Concert Review: the Mars Volta in Stockholm


After work today I had dinner with my friends Asko & Eva and then went to the Cirkus concert venue to hear the Mars Volta. For those of you who have missed them, they’re a US psychedelic progressive rock outfit whose fourth album just entered the US top-10 at #3.

The band was an octet tonight: singer, lead guitar, drum kit, bass and keyboards, plus a rhythm guitarist who also played keyboard, a saxophonist who also played flute and percussion, and a percussionist who also played a keyboard. Yes, there were at least five keyboards on stage.

The set was about 2.5 hours long, covering all albums except the second one, I believe. I would have liked to hear some of the mutated merengue piano from that disc. The playing was intricate and energetic, extremely tightly rehearsed, with very good sound engineering, not too loud — but it was all a bit too much of a good thing for me. I kind of tuned out toward the end. Because really, though I love the Mars Volta, I would never listen to their intense albums for 2.5 hours without pause.

I was surprised to hear a song based on a barely modified version of the bass riff of Black Sabbath’s 1970 track “Hand of Doom”. Can anybody tell me what song that was?

The Mars Volta is one of this decade’s signature rock bands: effortlessly productive and wildly creative. With a multiracial lineup, lyrics in English and Spanish and surrealist imagery both in the lyrics and the visuals, they feel very much like heralds of the future of US rock music. Highly recommended in judicious doses!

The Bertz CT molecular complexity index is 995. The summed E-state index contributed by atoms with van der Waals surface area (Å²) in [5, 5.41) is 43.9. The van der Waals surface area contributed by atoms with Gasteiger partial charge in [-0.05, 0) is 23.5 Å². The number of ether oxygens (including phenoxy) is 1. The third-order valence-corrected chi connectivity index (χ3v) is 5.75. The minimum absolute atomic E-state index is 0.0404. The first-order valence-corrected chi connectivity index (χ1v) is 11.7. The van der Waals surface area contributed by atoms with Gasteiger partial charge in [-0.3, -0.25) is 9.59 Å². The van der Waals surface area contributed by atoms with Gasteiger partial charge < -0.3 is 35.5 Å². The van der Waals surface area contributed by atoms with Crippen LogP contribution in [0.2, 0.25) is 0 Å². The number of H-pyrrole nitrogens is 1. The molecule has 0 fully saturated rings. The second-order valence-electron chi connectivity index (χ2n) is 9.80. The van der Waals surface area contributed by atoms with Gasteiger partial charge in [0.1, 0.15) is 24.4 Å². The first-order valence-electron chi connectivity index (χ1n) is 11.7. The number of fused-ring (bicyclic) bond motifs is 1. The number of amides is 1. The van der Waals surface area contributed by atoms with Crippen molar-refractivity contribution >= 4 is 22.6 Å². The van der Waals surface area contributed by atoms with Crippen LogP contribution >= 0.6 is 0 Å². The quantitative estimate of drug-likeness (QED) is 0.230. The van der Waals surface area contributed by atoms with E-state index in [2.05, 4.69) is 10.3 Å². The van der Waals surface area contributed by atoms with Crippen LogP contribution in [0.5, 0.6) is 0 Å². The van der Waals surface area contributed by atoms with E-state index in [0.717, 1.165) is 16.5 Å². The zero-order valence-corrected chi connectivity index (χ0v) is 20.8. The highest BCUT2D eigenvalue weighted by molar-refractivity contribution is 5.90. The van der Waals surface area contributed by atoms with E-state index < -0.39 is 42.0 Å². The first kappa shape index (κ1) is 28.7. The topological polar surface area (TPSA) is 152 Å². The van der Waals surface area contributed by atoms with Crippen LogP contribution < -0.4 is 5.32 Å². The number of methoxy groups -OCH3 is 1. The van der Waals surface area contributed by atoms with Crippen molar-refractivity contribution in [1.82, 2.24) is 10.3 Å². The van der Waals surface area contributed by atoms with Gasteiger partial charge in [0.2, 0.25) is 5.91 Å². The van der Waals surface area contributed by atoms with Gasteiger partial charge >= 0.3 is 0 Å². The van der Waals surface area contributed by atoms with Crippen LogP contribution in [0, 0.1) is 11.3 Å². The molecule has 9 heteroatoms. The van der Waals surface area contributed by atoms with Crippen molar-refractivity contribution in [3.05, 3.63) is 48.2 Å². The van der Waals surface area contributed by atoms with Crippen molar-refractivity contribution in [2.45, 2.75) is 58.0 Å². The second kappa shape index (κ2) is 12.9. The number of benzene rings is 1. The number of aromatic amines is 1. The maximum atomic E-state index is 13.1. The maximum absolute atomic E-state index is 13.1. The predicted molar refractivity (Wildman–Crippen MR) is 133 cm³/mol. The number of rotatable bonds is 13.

Posted an hour and a half after the end of the gig.

Update 23 February: Kat points out that the song with the stolen Sabbath riff is “Goliath” from the Mars Volta’s latest album, Bedlam in Goliath.

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3 thoughts on “Concert Review: the Mars Volta in Stockholm

  1. i saw the mars volta a few years back and had a similar experience. it was awesome and unrelenting, and i was completely exhausted after about a half hour. and they were just the opening act.


  2. Yes, that’s definitely it! Thanks! I’m all for stealing good bits, but it’s usually not a good idea to steal prominentl from classic albums that your entire fanbase already cherishes and reveres.


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